Although B lymphocytes can be triggered by B-cell mitogens and by certain other molecules to produce lymphokines, they do not produce lymphokines when stimulated with specific soluble protein antigens. We have investigated whether T-cell help would enable B cells to produce lymphokines when activated by antigens. Addition of small numbers of T cells to B-cell cultures resulted in significant production of a monocyte chemotactic factor. T cells could be replaced by supernates of antigen-stimulated T cells, demonstrating both that the chemotactic factor was B-cell-dervied and that T-cell help was mediated by a soluble factor. Although the T-cell factor was nonantigen specific, B-cell activation required the presence of both antigen and T-cell factor. Thus, it appears that although dependent upon T cells, B lymphocytes may play an important role in amplification of cell-mediated immune responses.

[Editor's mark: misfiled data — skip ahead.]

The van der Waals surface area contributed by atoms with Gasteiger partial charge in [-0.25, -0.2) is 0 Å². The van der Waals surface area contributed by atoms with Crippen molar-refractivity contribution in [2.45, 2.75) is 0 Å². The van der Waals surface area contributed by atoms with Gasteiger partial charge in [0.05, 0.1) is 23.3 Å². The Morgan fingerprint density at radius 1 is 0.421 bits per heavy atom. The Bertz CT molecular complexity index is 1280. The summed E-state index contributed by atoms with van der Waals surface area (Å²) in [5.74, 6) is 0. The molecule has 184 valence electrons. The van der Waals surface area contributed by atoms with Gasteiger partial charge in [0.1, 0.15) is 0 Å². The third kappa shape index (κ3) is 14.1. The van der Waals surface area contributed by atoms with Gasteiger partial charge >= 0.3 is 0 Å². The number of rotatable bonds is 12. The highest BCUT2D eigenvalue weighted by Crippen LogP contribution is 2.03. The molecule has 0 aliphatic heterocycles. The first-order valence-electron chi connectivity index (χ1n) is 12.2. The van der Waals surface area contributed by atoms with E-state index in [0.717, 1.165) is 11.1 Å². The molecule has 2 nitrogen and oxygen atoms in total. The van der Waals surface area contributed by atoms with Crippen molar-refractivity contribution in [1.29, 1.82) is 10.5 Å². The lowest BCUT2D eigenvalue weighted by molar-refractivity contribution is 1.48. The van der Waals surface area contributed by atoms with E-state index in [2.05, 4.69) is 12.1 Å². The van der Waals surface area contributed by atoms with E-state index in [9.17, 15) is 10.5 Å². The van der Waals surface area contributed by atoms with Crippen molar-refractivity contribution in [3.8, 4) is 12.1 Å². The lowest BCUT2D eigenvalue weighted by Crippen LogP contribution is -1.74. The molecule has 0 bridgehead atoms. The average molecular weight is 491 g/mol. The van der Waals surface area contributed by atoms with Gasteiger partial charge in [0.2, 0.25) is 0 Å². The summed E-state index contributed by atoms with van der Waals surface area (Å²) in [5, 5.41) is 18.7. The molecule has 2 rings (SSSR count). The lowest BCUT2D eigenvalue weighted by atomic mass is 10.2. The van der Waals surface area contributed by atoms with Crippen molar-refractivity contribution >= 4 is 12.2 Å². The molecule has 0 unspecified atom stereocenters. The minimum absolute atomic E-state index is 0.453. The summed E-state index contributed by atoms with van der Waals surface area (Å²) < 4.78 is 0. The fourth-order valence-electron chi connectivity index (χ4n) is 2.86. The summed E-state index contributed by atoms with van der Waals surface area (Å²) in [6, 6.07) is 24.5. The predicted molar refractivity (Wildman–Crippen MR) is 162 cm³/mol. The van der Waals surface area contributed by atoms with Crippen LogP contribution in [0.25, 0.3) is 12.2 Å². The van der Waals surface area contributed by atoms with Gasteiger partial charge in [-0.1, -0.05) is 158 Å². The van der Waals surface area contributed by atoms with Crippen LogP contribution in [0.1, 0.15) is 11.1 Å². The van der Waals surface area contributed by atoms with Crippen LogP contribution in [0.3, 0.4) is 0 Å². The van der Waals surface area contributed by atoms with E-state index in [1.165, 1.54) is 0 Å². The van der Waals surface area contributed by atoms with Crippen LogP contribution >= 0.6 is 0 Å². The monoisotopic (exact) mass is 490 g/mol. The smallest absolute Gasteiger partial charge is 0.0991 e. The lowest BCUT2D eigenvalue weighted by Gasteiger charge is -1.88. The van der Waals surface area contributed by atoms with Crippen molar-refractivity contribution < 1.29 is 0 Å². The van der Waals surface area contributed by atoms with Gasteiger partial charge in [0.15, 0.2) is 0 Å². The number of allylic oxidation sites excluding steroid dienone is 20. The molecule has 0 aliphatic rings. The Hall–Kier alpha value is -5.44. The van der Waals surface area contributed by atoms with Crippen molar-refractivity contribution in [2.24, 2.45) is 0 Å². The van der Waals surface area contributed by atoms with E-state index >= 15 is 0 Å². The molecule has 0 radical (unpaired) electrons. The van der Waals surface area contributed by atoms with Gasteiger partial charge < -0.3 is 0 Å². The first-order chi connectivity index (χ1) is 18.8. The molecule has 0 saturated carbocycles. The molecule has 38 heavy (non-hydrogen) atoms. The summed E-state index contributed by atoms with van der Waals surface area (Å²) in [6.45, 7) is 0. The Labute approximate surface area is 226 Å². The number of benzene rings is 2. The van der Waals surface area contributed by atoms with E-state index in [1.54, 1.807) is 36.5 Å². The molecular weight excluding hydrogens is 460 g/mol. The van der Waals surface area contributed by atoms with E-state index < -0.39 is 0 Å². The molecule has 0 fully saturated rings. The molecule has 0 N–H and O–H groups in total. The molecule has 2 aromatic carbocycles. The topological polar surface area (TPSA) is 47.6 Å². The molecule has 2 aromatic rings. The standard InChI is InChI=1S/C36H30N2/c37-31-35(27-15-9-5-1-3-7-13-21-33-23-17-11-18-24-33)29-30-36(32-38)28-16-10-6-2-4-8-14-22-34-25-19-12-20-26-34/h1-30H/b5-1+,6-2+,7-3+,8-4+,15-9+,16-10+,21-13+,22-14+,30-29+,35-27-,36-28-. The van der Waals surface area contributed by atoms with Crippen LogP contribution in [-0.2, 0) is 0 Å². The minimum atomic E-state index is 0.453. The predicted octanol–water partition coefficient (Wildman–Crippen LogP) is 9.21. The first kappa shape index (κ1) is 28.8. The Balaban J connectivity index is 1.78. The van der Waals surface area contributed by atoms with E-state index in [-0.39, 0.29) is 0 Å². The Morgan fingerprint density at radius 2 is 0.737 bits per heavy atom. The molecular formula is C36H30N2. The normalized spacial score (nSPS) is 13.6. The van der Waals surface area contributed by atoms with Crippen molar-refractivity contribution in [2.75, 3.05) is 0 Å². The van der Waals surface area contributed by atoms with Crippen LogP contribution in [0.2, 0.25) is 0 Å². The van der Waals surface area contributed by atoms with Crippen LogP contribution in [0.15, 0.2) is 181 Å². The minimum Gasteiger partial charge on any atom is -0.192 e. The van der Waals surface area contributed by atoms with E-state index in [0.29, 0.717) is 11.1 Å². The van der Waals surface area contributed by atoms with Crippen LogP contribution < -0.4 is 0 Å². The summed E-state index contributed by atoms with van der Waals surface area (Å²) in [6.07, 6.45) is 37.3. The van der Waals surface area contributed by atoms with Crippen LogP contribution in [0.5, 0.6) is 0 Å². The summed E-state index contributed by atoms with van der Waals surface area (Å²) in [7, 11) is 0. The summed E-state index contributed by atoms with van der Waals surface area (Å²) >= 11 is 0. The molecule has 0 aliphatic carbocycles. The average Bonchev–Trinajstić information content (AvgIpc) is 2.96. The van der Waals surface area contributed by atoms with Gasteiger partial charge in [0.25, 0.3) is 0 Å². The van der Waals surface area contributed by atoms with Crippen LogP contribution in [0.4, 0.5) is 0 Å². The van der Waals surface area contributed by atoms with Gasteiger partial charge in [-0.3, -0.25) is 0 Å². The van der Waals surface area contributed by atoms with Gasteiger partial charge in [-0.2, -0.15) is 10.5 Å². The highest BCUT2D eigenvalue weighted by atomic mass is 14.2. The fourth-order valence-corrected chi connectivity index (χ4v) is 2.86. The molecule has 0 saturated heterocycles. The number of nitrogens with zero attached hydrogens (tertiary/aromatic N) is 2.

Role of B lymphocytes in cell-mediated immunity. I. Requirement for T cells or T-cell products for antigen-induced B-cell activation.
- Views Icon Views
- PDF LinkPDF
- Share Icon Share
- Search Site
S M Wahl, D L Rosenstreich; Role of B lymphocytes in cell-mediated immunity. I. Requirement for T cells or T-cell products for antigen-induced B-cell activation.. J Exp Med 2 November 1976; 144 (5): 1175–1187. doi: https://doi.org/10.1084/jem.144.5.1175
Download citation file: